A Home Coffee Primer for Rookies
While there is a sublime joy in sitting down with a good cup of coffee from your favorite shop, making it a daily habit can get expensive. A single $3.00 cup of drip coffee every day adds up to more than a thousand dollars over the year. Learning to brew your coffee at home is a great way to save some cash and bring the coffee shop experience into your own kitchen. Because there is so much to know about coffee, the idea of making it at home can be daunting, but it’s not as hard as you might think. Here are a few tips to help you get started.
Start with Quality Beans
In most grocery stores, you can find a seemingly endless aisle of coffee from every corner of the world. Which ones are good and which ones are bad? Everyone’s tastes are a little different, but there are a couple of options to consider to ensure a quality brew.
Your first option (and a very good one) is to buy whole beans and grind them at home. Like many spices, coffee contains delicate oils and flavonoid compounds that are difficult to preserve. Grinding the bean exposes these compounds to light and air, allowing the flavor to begin degrading immediately. To preserve the most flavor, beans should be ground just before brewing. Grinding at home can be done with electric or manual coffee and spice grinders, depending on your budget.
You will want to purchase beans according to your taste. Do you like the deeply toasted taste of large coffee franchises? You will likely want a dark roast. Do you like a more acidic, zippy cup? Then you should buy a light roast. Medium roasts are most popular in America, with moderate acidity and moderate bitterness. Generally, lighter roasts will be more acidic with more delicately nuanced flavors. The darker roasts will contain darker, toasted flavors and a slightly oilier body.
As you consider where to purchase your beans, look for small or local coffee roasters. Small batch roasters can pay closer attention to the quality and character of their beans, which produces a better product. Additionally, they travel fewer miles from the roaster to your kitchen, which means a fresher product.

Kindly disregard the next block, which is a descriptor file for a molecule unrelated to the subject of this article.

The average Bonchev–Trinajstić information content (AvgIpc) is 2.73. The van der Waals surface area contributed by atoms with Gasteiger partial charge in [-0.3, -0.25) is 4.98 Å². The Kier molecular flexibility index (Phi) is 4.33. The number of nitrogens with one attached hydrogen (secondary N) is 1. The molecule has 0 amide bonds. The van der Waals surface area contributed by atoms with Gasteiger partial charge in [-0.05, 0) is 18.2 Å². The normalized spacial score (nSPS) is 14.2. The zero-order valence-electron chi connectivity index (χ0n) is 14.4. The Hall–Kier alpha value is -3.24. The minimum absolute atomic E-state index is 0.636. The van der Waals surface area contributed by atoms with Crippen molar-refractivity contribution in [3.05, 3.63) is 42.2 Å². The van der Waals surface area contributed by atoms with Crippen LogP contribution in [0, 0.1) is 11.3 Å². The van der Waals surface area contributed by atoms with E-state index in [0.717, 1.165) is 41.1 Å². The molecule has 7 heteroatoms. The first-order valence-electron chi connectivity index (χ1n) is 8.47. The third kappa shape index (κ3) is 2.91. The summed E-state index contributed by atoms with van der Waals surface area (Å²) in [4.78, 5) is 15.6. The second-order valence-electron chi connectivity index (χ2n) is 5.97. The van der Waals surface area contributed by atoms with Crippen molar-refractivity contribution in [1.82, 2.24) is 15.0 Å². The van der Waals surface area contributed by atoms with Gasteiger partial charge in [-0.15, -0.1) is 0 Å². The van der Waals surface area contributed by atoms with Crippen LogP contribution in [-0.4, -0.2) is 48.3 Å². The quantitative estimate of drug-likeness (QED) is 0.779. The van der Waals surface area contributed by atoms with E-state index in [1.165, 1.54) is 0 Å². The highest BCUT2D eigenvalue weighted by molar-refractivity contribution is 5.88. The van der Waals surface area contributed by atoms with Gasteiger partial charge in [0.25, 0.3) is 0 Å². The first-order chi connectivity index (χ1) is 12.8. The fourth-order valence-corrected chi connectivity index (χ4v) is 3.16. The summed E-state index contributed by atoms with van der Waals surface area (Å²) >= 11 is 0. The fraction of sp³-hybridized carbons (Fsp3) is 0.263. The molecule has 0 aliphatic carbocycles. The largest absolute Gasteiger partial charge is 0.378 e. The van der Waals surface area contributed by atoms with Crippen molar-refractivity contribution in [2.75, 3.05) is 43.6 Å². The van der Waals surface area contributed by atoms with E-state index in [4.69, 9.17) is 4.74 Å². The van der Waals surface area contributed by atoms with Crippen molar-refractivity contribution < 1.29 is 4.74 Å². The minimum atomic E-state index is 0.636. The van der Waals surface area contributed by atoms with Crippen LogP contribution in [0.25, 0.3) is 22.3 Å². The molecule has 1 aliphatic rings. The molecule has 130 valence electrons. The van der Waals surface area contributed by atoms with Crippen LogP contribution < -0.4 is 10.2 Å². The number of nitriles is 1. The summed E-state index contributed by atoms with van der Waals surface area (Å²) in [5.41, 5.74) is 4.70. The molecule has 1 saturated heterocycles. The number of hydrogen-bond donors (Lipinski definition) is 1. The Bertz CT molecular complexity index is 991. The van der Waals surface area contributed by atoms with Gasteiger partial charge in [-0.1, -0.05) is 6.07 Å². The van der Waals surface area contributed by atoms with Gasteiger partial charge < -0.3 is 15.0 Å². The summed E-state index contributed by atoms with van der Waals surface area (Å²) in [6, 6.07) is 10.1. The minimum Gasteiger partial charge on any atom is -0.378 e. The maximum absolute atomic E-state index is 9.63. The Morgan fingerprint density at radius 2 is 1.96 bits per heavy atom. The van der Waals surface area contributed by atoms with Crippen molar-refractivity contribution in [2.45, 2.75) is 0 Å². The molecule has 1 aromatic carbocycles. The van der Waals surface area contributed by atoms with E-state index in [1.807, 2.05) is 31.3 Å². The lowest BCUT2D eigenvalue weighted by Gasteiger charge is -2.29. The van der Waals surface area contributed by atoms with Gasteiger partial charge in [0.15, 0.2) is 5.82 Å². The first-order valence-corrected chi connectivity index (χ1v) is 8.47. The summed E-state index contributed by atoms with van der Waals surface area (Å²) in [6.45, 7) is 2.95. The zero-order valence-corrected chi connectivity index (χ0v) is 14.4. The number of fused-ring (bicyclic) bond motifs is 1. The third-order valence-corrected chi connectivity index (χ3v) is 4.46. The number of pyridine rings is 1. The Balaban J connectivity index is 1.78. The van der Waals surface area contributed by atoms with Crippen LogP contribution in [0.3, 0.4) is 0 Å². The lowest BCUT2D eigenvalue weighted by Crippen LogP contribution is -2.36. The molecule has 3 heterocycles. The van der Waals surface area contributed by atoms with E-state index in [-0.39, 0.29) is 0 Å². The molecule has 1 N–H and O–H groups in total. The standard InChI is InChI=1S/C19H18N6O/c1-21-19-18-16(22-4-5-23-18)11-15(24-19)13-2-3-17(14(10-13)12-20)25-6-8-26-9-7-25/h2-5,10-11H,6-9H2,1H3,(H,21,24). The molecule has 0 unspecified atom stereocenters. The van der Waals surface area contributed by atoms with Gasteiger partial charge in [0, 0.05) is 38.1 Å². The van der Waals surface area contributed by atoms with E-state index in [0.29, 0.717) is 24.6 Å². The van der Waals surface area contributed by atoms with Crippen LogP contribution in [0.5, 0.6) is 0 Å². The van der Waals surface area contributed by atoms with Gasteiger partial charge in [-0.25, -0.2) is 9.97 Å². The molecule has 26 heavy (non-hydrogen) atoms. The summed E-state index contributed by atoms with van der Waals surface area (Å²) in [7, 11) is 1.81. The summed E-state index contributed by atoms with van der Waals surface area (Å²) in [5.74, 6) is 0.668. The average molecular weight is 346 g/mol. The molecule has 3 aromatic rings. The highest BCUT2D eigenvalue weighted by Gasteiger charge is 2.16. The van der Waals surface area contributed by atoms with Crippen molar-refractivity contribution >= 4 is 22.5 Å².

If you choose to buy pre-ground beans, you should, likewise, scout out a small or local roaster. The major grocery store brands may sit weeks or even months before making it onto the shelf, while local roasters will grind in smaller, more frequent batches and stock them without the extensive travel time.
Control Your Grind
Quality grinders will allow you to adjust the size of the grind. Adjusting the size allows you to control some of the flavor of your coffee, depending on your preferences. While many guides from manufacturers give general recommendations, feel free to experiment with how coarse or fine you like your beans to be ground. Generally, the finer the grind, the more flavor will be extracted. Brewing methods that rely on quick, high-pressure water extraction, such as espresso or the moka pot, will often use a finer grind to extract more flavor more quickly. Slower methods, such as boiling the grinds in a kettle over a fire, will use coarser grinds.
Use Quality Brewing Equipment
Quality does not have to be expensive when it comes to coffee. A simple pour-over setup can cost as little as $10-15 dollars and last years. Some pour-over rigs come with a reusable mesh filter, meaning you can avoid paying for paper filters. Not only is that an economical option, but it is environmentally friendly as well. The pour-over is likely the least expensive method of brewing, but it produces one of the strongest tasting cups of coffee.
Ready, Set, Brew
To create a cup of pour-over, bring your water to a boil in a kettle. Grind enough beans for one cup, about 3 tbsp. of ground coffee. If you are using a pour-over that requires a paper filter, you should place the pour-over above your mug and rinse the paper filter with hot water. Discard the water which has filtered into the mug below. This will help eliminate any papery taste from the filter. Lastly, add your coffee to the filter, then slowly pour your hot water on top of the coffee, pausing to let the brew percolate as needed. Continue adding hot water until you have brewed a full cup of coffee. Enjoy!
While connoisseurs have written more definitive guides on how to brew the perfect cup of pour-over, this method should be simple enough for any beginner. If you are like some of us who would rather refrain from anything involving multiple steps in the morning, you may opt for an electric coffee maker, in which case you should follow the manufacturer’s instructions.
Just as finding the perfect amount of cream and sugar for your coffee takes time and practice, brewing is more art than science, and finding the perfect routine will take time. One of the joys of drinking coffee is the incredible variety in ingredients and preparations. Spending time experimenting with new ways of brewing can help make coffee at home feel exotic and exciting without breaking the bank or leaving the house, and just knowing the basics can take you a long way.
If you’re jonesing for that perfect cup of home brew, visit us at Hugo Coffee Roasters. Whether you want our hand-selected, meticulously roasted beans to grind on your own or our convenient pre-ground, single-serve coffee bags, we’ve got you covered with unforgettably good coffee. And best of all, since we donate 10% of our profits to animal rescue, you’ll be doing good while you indulge.